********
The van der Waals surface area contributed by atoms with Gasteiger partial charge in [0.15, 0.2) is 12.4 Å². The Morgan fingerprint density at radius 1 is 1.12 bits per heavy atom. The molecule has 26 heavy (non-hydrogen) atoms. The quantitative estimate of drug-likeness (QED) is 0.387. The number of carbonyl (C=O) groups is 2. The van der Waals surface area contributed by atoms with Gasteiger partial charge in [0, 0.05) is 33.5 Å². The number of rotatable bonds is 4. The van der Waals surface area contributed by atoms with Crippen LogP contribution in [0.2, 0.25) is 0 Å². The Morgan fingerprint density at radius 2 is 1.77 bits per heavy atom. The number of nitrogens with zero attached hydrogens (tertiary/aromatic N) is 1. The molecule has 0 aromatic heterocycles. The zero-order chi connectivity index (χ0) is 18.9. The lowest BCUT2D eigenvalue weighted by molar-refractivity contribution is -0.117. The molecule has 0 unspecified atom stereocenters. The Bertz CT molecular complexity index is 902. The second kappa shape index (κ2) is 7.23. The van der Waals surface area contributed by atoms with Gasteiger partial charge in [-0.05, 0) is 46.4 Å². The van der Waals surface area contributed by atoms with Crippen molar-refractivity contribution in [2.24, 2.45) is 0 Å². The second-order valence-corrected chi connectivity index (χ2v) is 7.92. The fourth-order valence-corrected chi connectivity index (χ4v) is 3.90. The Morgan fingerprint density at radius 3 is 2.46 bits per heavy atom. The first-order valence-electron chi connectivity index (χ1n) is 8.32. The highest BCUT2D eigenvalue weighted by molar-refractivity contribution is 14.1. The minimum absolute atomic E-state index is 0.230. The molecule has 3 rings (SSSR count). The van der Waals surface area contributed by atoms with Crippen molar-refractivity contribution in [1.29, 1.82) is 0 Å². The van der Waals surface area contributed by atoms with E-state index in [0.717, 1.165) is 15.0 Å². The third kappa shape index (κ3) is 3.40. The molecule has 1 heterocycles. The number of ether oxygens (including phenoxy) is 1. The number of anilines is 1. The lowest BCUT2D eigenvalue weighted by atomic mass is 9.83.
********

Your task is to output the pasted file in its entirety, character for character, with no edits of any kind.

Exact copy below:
The van der Waals surface area contributed by atoms with Gasteiger partial charge in [0.15, 0.2) is 12.4 Å². The Morgan fingerprint density at radius 1 is 1.12 bits per heavy atom. The molecule has 26 heavy (non-hydrogen) atoms. The quantitative estimate of drug-likeness (QED) is 0.387. The number of carbonyl (C=O) groups is 2. The van der Waals surface area contributed by atoms with Gasteiger partial charge in [0, 0.05) is 33.5 Å². The number of rotatable bonds is 4. The van der Waals surface area contributed by atoms with Crippen LogP contribution in [0.2, 0.25) is 0 Å². The Morgan fingerprint density at radius 2 is 1.77 bits per heavy atom. The number of nitrogens with zero attached hydrogens (tertiary/aromatic N) is 1. The molecule has 0 aromatic heterocycles. The zero-order chi connectivity index (χ0) is 18.9. The lowest BCUT2D eigenvalue weighted by molar-refractivity contribution is -0.117. The molecule has 0 unspecified atom stereocenters. The Bertz CT molecular complexity index is 902. The second kappa shape index (κ2) is 7.23. The van der Waals surface area contributed by atoms with Gasteiger partial charge in [-0.05, 0) is 46.4 Å². The van der Waals surface area contributed by atoms with Crippen molar-refractivity contribution in [2.24, 2.45) is 0 Å². The second-order valence-corrected chi connectivity index (χ2v) is 7.92. The fourth-order valence-corrected chi connectivity index (χ4v) is 3.90. The Morgan fingerprint density at radius 3 is 2.46 bits per heavy atom. The first-order valence-electron chi connectivity index (χ1n) is 8.32. The highest BCUT2D eigenvalue weighted by molar-refractivity contribution is 14.1. The minimum absolute atomic E-state index is 0.230. The molecule has 3 rings (SSSR count). The van der Waals surface area contributed by atoms with Crippen molar-refractivity contribution in [1.29, 1.82) is 0 Å². The van der Waals surface area contributed by atoms with E-state index in [0.717, 1.165) is 15.0 Å². The third kappa shape index (κ3) is 3.40. The molecule has 1 heterocycles. The number of ether oxygens (including phenoxy) is 1. The number of anilines is 1. The lowest BCUT2D eigenvalue weighted by atomic mass is 9.83.